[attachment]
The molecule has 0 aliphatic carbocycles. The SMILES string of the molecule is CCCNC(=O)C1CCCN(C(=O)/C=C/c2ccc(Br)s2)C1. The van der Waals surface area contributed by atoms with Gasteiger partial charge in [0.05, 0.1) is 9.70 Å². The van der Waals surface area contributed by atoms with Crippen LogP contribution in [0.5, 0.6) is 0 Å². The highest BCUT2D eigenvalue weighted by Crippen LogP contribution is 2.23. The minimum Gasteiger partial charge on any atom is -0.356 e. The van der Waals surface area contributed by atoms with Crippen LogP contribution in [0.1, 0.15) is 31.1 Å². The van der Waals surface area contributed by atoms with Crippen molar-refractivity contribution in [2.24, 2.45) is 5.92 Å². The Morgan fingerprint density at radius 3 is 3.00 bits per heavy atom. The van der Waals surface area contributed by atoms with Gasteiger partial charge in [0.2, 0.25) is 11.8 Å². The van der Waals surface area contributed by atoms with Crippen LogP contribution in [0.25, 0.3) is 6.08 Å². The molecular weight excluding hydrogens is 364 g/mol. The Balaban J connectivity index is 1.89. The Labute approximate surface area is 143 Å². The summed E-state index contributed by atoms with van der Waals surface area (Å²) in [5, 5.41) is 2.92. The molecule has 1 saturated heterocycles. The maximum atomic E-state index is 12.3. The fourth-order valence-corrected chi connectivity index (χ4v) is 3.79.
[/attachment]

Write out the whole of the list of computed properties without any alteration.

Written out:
The molecule has 0 aliphatic carbocycles. The SMILES string of the molecule is CCCNC(=O)C1CCCN(C(=O)/C=C/c2ccc(Br)s2)C1. The van der Waals surface area contributed by atoms with Gasteiger partial charge in [0.05, 0.1) is 9.70 Å². The van der Waals surface area contributed by atoms with Crippen LogP contribution in [0.5, 0.6) is 0 Å². The highest BCUT2D eigenvalue weighted by Crippen LogP contribution is 2.23. The minimum Gasteiger partial charge on any atom is -0.356 e. The van der Waals surface area contributed by atoms with Crippen LogP contribution in [0.1, 0.15) is 31.1 Å². The van der Waals surface area contributed by atoms with Crippen molar-refractivity contribution in [2.24, 2.45) is 5.92 Å². The Morgan fingerprint density at radius 3 is 3.00 bits per heavy atom. The van der Waals surface area contributed by atoms with Gasteiger partial charge in [0.2, 0.25) is 11.8 Å². The van der Waals surface area contributed by atoms with Crippen LogP contribution in [0.25, 0.3) is 6.08 Å². The molecular weight excluding hydrogens is 364 g/mol. The Balaban J connectivity index is 1.89. The Labute approximate surface area is 143 Å². The summed E-state index contributed by atoms with van der Waals surface area (Å²) in [5, 5.41) is 2.92. The molecule has 1 saturated heterocycles. The maximum atomic E-state index is 12.3. The fourth-order valence-corrected chi connectivity index (χ4v) is 3.79.